ST joins over 250 media outlets in global climate reporting initiative

Dried mud is seen during a low-level period of water in Concepcion reservoir on the outskirts of Tegucigalpa, Honduras, on Sept 14, 2019. More than 250 media outlets from around the world will be participating in a collaborative effort on climate change. PHOTO: REUTERS

SINGAPORE - Starting Monday (Sept 16), more than 250 media outlets around the world, including The Straits Times, will be participating in a collaborative effort to boost reporting on climate change and raise awareness of one of the key stories of our time.

The week-long Covering Climate Now initiative, co-founded by the Columbia Journalism Review (CJR) and The Nation in the United States, brings together newspapers, wire agencies, TV and radio stations and online publications, with Britain's The Guardian as the lead media partner.

All outlets have committed to running a week's worth of climate coverage in the lead-up to the United Nations Climate Action Summit in New York on Sept 23. World leaders will be attending the summit, one of the most important climate gatherings since the UN Paris Climate Agreement was clinched in December 2015.

UN Secretary-General Antonio Guterres has told nations attending the summit to bring details of how they will significantly enhance national actions by 2020 to cut greenhouse gas emissions blamed for heating up the planet.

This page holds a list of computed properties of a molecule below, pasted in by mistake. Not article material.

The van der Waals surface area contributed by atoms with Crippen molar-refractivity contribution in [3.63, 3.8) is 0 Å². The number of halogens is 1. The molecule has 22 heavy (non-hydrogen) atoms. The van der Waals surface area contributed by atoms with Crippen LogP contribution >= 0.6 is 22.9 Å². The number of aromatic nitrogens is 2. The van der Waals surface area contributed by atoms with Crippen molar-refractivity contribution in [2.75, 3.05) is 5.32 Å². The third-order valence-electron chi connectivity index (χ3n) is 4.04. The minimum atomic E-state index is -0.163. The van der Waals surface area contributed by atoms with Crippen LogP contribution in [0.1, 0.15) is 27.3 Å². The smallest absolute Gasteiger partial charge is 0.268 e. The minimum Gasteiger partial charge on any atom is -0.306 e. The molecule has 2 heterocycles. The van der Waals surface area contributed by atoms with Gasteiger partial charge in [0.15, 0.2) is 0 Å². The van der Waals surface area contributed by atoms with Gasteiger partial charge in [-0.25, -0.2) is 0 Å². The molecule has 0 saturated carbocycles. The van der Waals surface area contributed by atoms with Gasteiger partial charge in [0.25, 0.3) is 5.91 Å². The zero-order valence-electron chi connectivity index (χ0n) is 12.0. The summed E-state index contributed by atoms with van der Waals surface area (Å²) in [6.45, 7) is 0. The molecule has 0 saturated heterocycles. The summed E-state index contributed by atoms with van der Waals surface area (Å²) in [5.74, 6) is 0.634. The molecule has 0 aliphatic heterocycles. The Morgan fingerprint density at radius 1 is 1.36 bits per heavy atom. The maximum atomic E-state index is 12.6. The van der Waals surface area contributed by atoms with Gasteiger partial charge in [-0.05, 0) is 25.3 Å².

The plans, the UN, says, should be in line with reducing greenhouse gas emissions by 45 per cent over the next decade, and to net zero emissions by 2050. Failure to do so will condemn the world to more extreme droughts, wildfires and storms and falling crop yields, destroy many coral reefs and accelerate sea level rise.

Now, more than ever, the UN says, nations need to shift away from dirty energy such as coal and switch to renewables, green transport, more energy-efficient buildings, cut food waste and halt the destruction of rainforests in the Amazon, South-east Asia and Africa.

Prime Minister Lee Hsien Loong, who recently outlined the life-and-death threat from climate change to Singapore, is among the leaders attending the summit.

Covering Climate Now is one of the most ambitious efforts ever to organise the world's media around climate change, the organisers say. And a key feature is that all members can share content for free during the Sept 16-23 week. Participants already have a large, and growing, list of multimedia stories for sharing.

Globally, participants include Bloomberg, Agence France-Presse, CBS News, the Asahi Shimbun, The Hindustan Times, El Pais, La Repubblica and Getty Images, as well as scholarly journals such as Nature and Science.

All of the news outlets participating will decide for themselves how many climate stories to run during the week of coverage, and what those stories say. The only requirement is that the participating outlets make a good faith effort to run as much high-quality climate coverage as they can.

"The need for solid climate coverage has never been greater," said Mr Kyle Pope, CJR's editor and publisher. "We're proud that so many organisations from around the world have joined with Covering Climate Now to do our duty as journalists - to report this hugely important story."

Find out more about climate change and how it could affect you on the ST microsite here.